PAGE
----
Hue Binding

This binding connects openHAB to your Philips Hue lighting system.

Click the image below for a YouTube video demonstrating setup, configuration and a simple custom scene controller (openHAB 1, but still relevant to usage on openHAB 2).

openHAB Hue binding

There is also a binding specifically for openHAB 2 here.


Pairing the Philips Hue bridge

In order to use your Philips Hue system within openHAB, you need to publicize openHAB to your Philips Hue bridge. To do so, you need to link the systems by pressing the connect button on the bridge when starting up openHAB. In the openhab.log file you can see when openHAB is waiting to be paired to the bridge. Look out for the following lines:

Please press the connect button on the Hue bridge. Waiting for pairing for 100 seconds...
Please press the connect button on the Hue bridge. Waiting for pairing for 99 seconds...
Please press the connect button on the Hue bridge. Waiting for pairing for 98 seconds...

If you see this you should press the button on the bridge. You should see the following in the logs:

Hue bridge successfully paired!

This procedure has only to be done once. Now you are ready to go.

Additional note for Philips HUE gen1 (the round shaped HUE):

With the most recent firmware applied (Dec. 10, 2016) the Automatic pairing no longer works in openhab 1.8.3. Pressing the connect button does nothing during the “Waiting for pairing..” phase of openhab startup.

To workaround this issue:

Install the HUE2 app from the Android store onto a phone or tablet or Android emulator.

Launch the app. It will ask you to press the Pair button on the HUE, press it, the phone is now paired.

Now use a tool like Wireshark to monitor traffic from your Phone to the HUE. You’ll see your phone makes GET requests to the HUE with a URL like this:

GET /api/y9vSIEglT3JeBFQpDXqPYwvm-6Q-juiVdzjMxXuC/config HTTP/1.1

Take the portion between the (api/ /config) to steal this connections “secret” to be used on the gen1 that can’t pair on its own. Set the hue:secret value to the data found while spying on the connection from the android app:


Then, in Android, uninstall the app, or goto settings -> applications -> HUE2 -> “clear data” & “clear cache”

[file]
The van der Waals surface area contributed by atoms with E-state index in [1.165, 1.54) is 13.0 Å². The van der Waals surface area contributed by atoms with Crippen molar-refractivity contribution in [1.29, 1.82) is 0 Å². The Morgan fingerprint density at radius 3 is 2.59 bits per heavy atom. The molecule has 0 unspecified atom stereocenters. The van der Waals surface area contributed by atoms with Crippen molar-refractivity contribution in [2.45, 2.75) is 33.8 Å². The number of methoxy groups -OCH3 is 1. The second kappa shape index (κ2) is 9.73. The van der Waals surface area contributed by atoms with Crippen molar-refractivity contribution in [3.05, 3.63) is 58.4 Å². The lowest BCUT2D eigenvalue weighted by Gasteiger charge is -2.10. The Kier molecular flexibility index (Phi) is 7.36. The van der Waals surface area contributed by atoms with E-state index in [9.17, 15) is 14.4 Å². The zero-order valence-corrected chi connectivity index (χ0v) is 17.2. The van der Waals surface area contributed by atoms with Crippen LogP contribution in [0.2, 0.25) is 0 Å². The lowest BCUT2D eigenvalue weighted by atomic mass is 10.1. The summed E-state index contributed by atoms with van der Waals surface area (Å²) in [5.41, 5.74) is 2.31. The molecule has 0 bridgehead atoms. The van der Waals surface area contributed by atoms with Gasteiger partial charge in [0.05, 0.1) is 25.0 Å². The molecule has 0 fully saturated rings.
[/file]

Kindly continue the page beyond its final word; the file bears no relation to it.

This ensures a new secret will be generated for the android app so there are not two devices sharing the same “secret” on the same network.

For more information on this issue please see:

This issue is/will be fixed in Openhab 1.8.4 or 1.9-SNAPSHOT.

Binding Configuration

This binding can be configured with the file services/hue.cfg.

Property Default Required Description
ip   preferred IP address of the Hue bridge. If it is not provided, the binding tries to find the bridge on its own. This may not always work perfectly. The preferred way should be a defined IP.
secret   Yes a string that gets stored in the hue bridge when pairing it with openHAB. That way the bridge ‘knows’ openHAB and allows it to send commands. It is kind of a password. Be aware that it is not encrypted in the communication. You may change this value to anything you like using characters and numbers. It must be between 10 and 40 characters long.
refresh   No defines the polling interval in milliseconds (1000 milliseconds = 1 second) to retrieve Philips bulb status. Polling is enabled if refresh is specified. Be aware that polling will consume resources, so a small refresh interval will increase CPU load.

Other apps can change Hue status or a physical switch can turn on / off lamp status. If this happens the status of hue lamps within OpenHAB won’t reflect the real status.

Currently (September 2014) there is no push technology available, so the only option is to poll Philips bulbs to retrieve status and update items accordingly to reflect changes.

Item Configuration

In order to bind an item to a Philips Hue bulb, you need to provide configuration settings. The easiest way to do so is to add some binding information in your items file. The syntax for the Philips Hue binding configuration string is explained in the following sections.

Switch items

The switch item is the easiest way to control your bulbs. It enables you to turn on and off your bulbs without changing color or brightness.

Switch <Item_Name> hue="<bulb number>"

The bulb number is assigned to the bulb by your Philips Hue bridge. The numbers should start with 1 and increase for every connected bulb by 1. If you have a starter kit, the first bulbs are numbered 1, 2, 3.

Here are some examples of valid binding configuration strings for switch items:

Switch  Light_GF_Lounge_BackCorner     { hue="1" }
Switch  Light_GF_Lounge_FrontCorner    { hue="2" }
Switch  Light_GF_Lounge_Ceiling        { hue="3" }

Color items

The color item allows you to change color and brightness of a bulb.

Color <Item_Name> hue="<bulb number>"

Here are some examples of valid binding configuration strings for color items:

Color  Light_GF_Lounge_BackCorner_C     {hue="1"}
Color  Light_GF_Lounge_FrontCorner_C    {hue="2"}
Color  Light_GF_Lounge_Ceiling_C        {hue="3"}

Dimmer items

Dimmer items enable you to do two different things:

  1. Change the brightness of a bulb without changing the color, or
  2. Change the white color temperature of a bulb from warm to cold.

Brightness dimmer items

Dimmer <Item_Name> hue="<bulb number>;brightness[;<step size>]"

where the part in [] is optional.

The step size defines how fast the dimmer changes the brightness. If no value is defined the default value of 25 is used.

Here are some examples of valid binding configuration strings for brightness dimmer items: